August 18, 2005

The Times on why Islamofascist clerics where alowed to stays so long

Camilla Cavendish writing in The Times about why the Islamofascist clerics where allowed to stay in Britian so long. She points the finger mainly at the security services
The intelligence services bear considerable responsibility for letting in many of the extremists who have done so much damage in this country since the early 1990s and for doing so little to curtail their activities. It is distinctly ironic that those whose complacency helped to create the problem are now overreacting by pressing for unnecessarily draconian powers.
The intelegence services apparently believed that they could use these clerics as tools to spy on their fanatical flocks and gain an insider view of Islamist terrorism. Hence making them too useful to deport.

Perhaps the inteligence services thought that these people, wanted in other countries for their activities, would be greatful to Britain for not handing them over to face Sharia justice. Perhaps the inteligence services where thinking that they would be greatful for the free money that they where able scrounge off of us natives. In the even they where neither, and simply took are money while scheming to kill us and destroy the society that they where sponging off.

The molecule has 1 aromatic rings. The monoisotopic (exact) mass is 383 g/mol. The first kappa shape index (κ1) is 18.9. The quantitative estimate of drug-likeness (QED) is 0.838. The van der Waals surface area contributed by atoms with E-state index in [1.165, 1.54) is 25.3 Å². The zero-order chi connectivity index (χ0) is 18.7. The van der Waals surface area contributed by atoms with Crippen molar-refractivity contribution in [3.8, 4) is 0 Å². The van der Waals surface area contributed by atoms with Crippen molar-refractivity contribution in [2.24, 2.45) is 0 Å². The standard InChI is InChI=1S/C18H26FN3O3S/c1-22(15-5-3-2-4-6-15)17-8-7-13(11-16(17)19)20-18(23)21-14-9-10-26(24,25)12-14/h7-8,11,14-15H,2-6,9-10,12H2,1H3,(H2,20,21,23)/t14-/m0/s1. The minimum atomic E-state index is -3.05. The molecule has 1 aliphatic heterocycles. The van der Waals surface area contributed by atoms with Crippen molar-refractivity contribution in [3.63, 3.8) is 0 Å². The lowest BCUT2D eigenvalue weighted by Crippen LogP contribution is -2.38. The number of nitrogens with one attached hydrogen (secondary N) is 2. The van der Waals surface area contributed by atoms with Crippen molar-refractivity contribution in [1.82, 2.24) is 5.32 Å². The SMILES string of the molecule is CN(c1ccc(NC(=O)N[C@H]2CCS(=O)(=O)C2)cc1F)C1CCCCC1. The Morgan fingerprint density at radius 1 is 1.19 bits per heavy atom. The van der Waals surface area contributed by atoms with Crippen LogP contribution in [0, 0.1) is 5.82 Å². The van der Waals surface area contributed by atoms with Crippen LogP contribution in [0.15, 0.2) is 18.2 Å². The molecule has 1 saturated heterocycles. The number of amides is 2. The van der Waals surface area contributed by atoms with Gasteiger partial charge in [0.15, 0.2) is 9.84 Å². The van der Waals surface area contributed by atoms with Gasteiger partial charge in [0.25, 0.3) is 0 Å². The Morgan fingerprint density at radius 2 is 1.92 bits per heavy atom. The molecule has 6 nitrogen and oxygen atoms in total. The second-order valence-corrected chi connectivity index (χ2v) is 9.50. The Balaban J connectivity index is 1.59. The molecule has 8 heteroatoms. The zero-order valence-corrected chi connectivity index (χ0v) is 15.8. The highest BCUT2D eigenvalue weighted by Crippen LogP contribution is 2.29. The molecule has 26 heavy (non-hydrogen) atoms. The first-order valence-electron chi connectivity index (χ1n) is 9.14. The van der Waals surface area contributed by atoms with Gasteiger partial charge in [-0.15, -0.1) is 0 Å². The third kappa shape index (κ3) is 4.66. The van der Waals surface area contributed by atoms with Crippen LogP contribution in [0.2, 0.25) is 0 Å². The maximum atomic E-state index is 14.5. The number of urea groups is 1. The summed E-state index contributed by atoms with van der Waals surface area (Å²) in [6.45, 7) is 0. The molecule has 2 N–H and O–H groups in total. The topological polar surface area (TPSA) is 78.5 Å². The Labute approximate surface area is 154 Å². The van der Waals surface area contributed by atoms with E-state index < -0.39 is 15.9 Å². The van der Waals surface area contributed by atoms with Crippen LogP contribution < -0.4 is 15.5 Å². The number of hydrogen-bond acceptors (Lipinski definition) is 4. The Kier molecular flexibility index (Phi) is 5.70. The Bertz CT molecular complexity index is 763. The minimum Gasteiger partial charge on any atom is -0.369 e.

She concludes that:
Mr Blair will have to resist the temptation to get tough where it is easiest for him to do so, by chalking up a bevy of new offences when he has already enacted three anti-terrorism laws since 2000. And he must get toughest where he is weakest. To deport the ten suspects he will eventually have to sacrifice his Human Rights Act: he will not get round the European Convention either by derogating or by waving memos of understanding at judges who will never believe that Algeria has thrown away its thumbscrews.
Will he do this. I dought it. It is a racing certainty that there will be yet more laws that clamp down on the civil liberties of Britons while allowing the Islamists free reign so as not to interfere with their human rights.


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